I just finished another successful Thanksgiving holiday with my family, so please indulge me as I reflect on a few things for which I am thankful. I have spent the last few months scrutinizing health care provision for the developmentally disabled, which has shed a new light on that for which I take for granted.
- I have a primary care doctor who knows my name, has my health history, is able to see me when I am sick and provides well care screening and assessment on an annual basis.
- My doctor’s office has a comfortable, private waiting area with the policy that no patient should wait more than 15 minutes for their appointment.
- I am a part of a healthcare system that has electronic records that are maintained and protected but are accessible to my specialists and the urgent care clinic. I do not have to have records copied and sent – all communication (lab work, results, therapies, etc) are documented within that system. I also have access to the system, both to learn information and to contact my doctors.
- I have a husband who cares about my well being. If I were ever to become incapacitated, he would advocate on my behalf to make sure that I was getting the best care possible.
- I also have three children. As I age, they too will be able speak on my behalf. I have no idea which one will step up to be my primary healthcare advocate, but I am confident that I will not have to face more complex health issues alone.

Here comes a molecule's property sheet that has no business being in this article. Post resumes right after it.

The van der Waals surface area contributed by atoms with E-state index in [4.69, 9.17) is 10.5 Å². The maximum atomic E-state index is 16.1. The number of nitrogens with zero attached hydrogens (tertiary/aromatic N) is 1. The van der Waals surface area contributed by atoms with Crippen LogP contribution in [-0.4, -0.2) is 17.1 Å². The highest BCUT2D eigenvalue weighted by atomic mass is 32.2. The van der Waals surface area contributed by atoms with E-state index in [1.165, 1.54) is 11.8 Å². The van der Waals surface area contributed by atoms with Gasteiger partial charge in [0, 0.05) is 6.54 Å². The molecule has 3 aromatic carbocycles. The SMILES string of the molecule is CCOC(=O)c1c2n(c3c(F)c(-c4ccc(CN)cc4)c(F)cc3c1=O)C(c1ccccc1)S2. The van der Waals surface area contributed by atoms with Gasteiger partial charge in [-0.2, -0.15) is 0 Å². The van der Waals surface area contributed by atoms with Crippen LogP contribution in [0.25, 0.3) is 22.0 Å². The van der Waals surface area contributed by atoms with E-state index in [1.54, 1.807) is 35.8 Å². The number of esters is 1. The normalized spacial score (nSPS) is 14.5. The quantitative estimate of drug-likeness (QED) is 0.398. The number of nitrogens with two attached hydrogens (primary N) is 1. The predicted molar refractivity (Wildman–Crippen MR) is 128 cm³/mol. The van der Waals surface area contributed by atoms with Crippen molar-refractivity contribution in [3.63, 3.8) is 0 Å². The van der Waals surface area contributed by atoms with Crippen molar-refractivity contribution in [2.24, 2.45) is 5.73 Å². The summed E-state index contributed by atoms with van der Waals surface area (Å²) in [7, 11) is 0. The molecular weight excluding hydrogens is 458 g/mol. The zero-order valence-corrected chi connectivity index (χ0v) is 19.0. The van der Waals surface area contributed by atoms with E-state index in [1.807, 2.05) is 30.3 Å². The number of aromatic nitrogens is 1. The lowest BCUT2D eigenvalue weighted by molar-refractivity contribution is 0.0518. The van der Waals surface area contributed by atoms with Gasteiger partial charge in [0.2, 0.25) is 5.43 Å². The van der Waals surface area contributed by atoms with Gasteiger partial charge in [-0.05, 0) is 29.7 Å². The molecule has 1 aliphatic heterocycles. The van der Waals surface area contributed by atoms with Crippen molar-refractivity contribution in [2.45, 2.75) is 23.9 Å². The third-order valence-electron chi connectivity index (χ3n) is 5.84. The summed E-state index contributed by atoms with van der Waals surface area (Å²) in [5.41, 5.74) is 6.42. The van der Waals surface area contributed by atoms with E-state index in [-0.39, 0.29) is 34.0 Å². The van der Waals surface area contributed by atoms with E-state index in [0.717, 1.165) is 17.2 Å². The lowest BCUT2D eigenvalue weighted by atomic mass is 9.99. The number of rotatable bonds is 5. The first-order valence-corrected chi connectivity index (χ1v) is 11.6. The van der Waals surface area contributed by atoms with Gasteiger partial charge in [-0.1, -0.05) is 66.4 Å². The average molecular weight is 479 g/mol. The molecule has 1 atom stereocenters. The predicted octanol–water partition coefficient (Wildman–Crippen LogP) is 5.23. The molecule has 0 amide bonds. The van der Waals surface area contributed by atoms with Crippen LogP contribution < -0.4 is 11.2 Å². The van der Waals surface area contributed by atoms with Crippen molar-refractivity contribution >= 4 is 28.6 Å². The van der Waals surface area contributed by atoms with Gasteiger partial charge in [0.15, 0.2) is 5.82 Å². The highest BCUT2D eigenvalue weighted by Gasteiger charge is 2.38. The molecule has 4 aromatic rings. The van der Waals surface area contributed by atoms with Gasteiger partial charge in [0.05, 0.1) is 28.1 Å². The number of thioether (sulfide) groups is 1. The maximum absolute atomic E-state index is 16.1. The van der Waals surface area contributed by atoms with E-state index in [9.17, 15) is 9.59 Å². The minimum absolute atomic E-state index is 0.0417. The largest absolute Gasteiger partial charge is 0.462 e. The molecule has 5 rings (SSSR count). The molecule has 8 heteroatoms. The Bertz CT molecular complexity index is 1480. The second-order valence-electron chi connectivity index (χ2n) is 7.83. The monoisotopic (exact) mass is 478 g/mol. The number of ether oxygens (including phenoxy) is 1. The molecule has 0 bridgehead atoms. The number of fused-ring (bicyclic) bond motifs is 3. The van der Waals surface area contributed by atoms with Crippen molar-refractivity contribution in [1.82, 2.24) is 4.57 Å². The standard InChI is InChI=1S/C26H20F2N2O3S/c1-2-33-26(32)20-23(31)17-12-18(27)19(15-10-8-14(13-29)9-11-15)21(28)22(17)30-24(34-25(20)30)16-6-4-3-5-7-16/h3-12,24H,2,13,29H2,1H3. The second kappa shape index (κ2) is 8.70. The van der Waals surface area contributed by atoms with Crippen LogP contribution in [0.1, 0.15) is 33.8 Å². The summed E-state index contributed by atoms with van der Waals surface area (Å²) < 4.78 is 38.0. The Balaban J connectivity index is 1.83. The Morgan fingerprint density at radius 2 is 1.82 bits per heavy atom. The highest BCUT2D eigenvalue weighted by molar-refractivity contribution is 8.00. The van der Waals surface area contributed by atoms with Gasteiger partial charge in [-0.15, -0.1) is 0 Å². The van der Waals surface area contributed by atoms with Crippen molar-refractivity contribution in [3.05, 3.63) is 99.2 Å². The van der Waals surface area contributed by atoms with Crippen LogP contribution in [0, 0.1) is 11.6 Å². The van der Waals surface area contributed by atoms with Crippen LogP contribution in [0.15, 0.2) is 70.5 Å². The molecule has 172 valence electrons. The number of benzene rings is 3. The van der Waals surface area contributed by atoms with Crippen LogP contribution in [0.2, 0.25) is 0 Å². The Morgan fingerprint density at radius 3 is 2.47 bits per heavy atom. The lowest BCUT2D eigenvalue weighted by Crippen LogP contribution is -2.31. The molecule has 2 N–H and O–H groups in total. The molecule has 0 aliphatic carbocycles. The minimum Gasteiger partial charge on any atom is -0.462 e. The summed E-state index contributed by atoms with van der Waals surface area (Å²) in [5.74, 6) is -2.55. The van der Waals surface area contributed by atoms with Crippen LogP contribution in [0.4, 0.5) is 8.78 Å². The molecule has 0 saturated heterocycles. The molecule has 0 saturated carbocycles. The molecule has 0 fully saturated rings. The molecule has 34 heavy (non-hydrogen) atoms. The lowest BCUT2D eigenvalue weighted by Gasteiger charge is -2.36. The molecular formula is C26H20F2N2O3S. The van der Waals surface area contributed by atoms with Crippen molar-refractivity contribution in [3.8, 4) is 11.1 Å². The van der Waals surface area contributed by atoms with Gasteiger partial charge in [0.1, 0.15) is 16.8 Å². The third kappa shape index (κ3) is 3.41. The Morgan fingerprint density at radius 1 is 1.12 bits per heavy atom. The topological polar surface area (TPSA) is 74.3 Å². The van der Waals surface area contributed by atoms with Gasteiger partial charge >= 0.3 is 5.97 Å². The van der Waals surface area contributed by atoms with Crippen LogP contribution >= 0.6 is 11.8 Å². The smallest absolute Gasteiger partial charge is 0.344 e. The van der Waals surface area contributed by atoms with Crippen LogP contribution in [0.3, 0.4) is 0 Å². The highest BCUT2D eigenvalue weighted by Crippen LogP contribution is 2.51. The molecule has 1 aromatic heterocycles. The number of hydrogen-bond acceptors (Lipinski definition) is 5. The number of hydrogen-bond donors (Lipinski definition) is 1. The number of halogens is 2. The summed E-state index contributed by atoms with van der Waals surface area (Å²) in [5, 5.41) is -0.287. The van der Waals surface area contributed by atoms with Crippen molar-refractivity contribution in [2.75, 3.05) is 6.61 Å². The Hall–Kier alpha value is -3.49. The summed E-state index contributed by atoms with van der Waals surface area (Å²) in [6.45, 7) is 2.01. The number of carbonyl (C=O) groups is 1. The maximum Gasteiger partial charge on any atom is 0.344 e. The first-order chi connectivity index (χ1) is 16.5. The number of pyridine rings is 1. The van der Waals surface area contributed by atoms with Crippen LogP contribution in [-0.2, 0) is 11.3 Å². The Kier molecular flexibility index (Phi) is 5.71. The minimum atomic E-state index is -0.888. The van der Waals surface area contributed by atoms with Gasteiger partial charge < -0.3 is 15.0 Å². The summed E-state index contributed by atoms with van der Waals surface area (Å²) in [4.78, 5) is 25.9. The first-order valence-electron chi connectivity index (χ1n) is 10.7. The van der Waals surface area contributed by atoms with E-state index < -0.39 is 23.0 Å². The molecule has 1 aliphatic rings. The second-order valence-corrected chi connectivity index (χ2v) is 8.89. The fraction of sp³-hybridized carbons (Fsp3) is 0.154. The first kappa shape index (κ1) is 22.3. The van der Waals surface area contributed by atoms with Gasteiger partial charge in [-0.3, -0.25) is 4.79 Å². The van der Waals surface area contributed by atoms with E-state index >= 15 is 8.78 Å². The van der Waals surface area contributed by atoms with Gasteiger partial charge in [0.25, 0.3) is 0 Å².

- I have health insurance that covers my needs and the needs of my family. It does not pay for everything, but does keep my healthcare expenses down and would keep me financially solvent in the event of a catastrophic health crisis.
When I consider the need for healthcare reform, I do not think of my own situation and how it could improve. I think about the hundreds of thousands of adults with developmental disabilities who do not experience any of the benefits that I listed above. Because they are slighted by the current system and have inadequate support, their health is neglected until they reach the crisis stage. Then they are left with no choice but to seek care from the local emergency room. Medical personnel can not possibly meet their needs in this crowded and chaotic environment, and the financial burden is passed on to taxpayers. This is a no-win situation for all; all the more reason to look for solutions that are both humane and cost-effective. It could be so much better.